August 26 is National Dog Day so we “paws” to tell the story of an unsung segment of NNSA’s workforce. They’re all good boys and girls – hard-working canines that serve as medical assistance dogs, support law enforcement professionals, and boost morale across NNSA’s laboratories, plants, and sites. These dogs lead the pack in loyalty each day.
Mark Ulitsky is a computational physicist working in the weapons program at Lawrence Livermore National Laboratory. Salem’s main job is helping Ulitsky get around the lab, but he also provides a great source of stress relief for Ulitsky’s co-workers who visit from throughout the building to see his tail wagging. Ulitsky’s colleagues note that even though Salem doesn’t have a top-secret clearance, he does have a “cute” clearance.
Described as “a hairy yet impeccably well-groomed fellow,” Houdini shows up for work every day at Los Alamos National Laboratory. With his professional demeanor and commendable work ethic, this small chap with kind eyes and a big heart is the lab’s first certified medical assistance dog. He belongs to computer scientist Shane Steinfadt. The black-and-white collie mix supports Steinfadt with his own kind of pressure therapy when he senses or smells her distress. “He’ll get on my lap on a chair or on the floor, or press his head or paws on me,” she says. “It’s been so life changing.” Houdini and Steinfadt learned these techniques from Assistance Dogs of the West, a program in Santa Fe, New Mexico, that serves individuals with disabilities and groups that use dogs to foster a calming environment.
For NNSA Sandia Field Office employee Jeff Breedlove, returning to work following military deployment abroad was eased by the ability to have a service dog who could accompany him to work on a regular basis. Breedlove was matched with Stella through New Mexico’s Paws and Stripes organization. The nonprofit organization gives service dogs to wounded military veterans with post-traumatic stress disorder and traumatic brain injury by integrating service dog training and education with mental health support. Service dog trainers work with the dogs and veterans for nine to 12 months so they can work together as a team. The dogs come from local rescue organizations. On National Dog Day, Breedlove and Stella plan to participate in the Celebration of Heroes, a ceremony held annually by Paws and Stripes to celebrate the veterans and service dogs who have graduated from the program.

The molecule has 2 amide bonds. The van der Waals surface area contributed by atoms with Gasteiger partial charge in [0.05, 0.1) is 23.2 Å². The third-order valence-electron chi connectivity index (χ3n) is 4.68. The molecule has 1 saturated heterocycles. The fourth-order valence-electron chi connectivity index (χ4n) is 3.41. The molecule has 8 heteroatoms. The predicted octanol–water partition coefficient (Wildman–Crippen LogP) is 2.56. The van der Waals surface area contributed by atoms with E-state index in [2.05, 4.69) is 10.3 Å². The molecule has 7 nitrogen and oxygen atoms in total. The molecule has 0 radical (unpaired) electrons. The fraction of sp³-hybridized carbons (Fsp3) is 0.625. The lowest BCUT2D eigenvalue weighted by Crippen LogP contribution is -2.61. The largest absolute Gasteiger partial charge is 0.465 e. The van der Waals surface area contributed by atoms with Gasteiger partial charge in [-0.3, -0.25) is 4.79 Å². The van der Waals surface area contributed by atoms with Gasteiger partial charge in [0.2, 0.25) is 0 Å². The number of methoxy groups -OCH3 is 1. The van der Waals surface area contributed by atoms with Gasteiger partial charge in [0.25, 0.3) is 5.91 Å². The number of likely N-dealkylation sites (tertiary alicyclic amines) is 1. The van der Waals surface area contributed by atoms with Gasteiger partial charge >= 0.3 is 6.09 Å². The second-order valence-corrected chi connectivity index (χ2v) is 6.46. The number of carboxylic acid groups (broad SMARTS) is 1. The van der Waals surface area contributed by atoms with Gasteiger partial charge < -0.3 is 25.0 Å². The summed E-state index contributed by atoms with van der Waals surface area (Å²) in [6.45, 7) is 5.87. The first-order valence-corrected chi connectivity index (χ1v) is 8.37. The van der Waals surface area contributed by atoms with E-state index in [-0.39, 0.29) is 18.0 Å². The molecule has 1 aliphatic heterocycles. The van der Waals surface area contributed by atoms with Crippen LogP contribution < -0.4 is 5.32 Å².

The Pantex Plant’s Protecion Force’s K-9 unit supports the security team with day-to-day duties. Among the tasks performed, the dogs and their handlers perform routine inspections of vehicles entering the site. These canines lend their unique skills to the security team, making them very valuable in keeping the site and workforce safe.
The Y-12 National Security Complex’s Protective Force team includes highly trained canines. When they are not working at the site, they do their part to educate the public about Y-12’s mission. Shane Trew and Baloo, along with other handlers and canines, participate in public demonstrations like the recent Secret City Festival tours.
The Explosive Detection Teams rely on these highly trained canines to perform routine and random inspections at Department of Energy/NNSA headquarters Forrestal Building in Washington, D.C.